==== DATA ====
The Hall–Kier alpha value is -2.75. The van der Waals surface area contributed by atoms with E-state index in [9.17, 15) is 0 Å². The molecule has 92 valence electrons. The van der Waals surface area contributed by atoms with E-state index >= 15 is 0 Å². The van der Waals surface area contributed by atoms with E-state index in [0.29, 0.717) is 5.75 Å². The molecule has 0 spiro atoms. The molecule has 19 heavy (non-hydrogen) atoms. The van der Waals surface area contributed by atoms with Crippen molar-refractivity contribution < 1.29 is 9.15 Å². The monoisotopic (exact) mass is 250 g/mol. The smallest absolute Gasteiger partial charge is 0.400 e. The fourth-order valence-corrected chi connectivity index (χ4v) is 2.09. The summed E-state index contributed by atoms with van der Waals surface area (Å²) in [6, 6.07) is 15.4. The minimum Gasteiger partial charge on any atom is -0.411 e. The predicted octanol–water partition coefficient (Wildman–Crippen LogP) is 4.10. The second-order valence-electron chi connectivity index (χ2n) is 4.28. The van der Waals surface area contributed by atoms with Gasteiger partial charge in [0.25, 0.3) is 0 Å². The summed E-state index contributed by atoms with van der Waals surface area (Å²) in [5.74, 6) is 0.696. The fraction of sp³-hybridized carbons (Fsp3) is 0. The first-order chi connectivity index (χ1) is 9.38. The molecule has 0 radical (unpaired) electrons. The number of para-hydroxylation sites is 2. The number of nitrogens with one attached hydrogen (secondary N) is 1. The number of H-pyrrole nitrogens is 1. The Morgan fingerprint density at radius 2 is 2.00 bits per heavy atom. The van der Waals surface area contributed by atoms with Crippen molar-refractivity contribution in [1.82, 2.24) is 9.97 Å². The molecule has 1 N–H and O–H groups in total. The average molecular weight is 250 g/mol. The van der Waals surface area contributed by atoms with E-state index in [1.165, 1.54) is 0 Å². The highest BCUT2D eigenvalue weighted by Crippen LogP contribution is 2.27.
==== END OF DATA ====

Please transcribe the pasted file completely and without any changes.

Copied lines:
The Hall–Kier alpha value is -2.75. The van der Waals surface area contributed by atoms with E-state index in [9.17, 15) is 0 Å². The molecule has 92 valence electrons. The van der Waals surface area contributed by atoms with E-state index >= 15 is 0 Å². The van der Waals surface area contributed by atoms with E-state index in [0.29, 0.717) is 5.75 Å². The molecule has 0 spiro atoms. The molecule has 19 heavy (non-hydrogen) atoms. The van der Waals surface area contributed by atoms with Crippen molar-refractivity contribution < 1.29 is 9.15 Å². The monoisotopic (exact) mass is 250 g/mol. The smallest absolute Gasteiger partial charge is 0.400 e. The fourth-order valence-corrected chi connectivity index (χ4v) is 2.09. The summed E-state index contributed by atoms with van der Waals surface area (Å²) in [6, 6.07) is 15.4. The minimum Gasteiger partial charge on any atom is -0.411 e. The predicted octanol–water partition coefficient (Wildman–Crippen LogP) is 4.10. The second-order valence-electron chi connectivity index (χ2n) is 4.28. The van der Waals surface area contributed by atoms with Gasteiger partial charge in [0.25, 0.3) is 0 Å². The summed E-state index contributed by atoms with van der Waals surface area (Å²) in [5.74, 6) is 0.696. The fraction of sp³-hybridized carbons (Fsp3) is 0. The first-order chi connectivity index (χ1) is 9.38. The molecule has 0 radical (unpaired) electrons. The number of para-hydroxylation sites is 2. The number of nitrogens with one attached hydrogen (secondary N) is 1. The number of H-pyrrole nitrogens is 1. The Morgan fingerprint density at radius 2 is 2.00 bits per heavy atom. The van der Waals surface area contributed by atoms with Crippen molar-refractivity contribution in [1.82, 2.24) is 9.97 Å². The molecule has 1 N–H and O–H groups in total. The average molecular weight is 250 g/mol. The van der Waals surface area contributed by atoms with E-state index in [1.165, 1.54) is 0 Å². The highest BCUT2D eigenvalue weighted by Crippen LogP contribution is 2.27.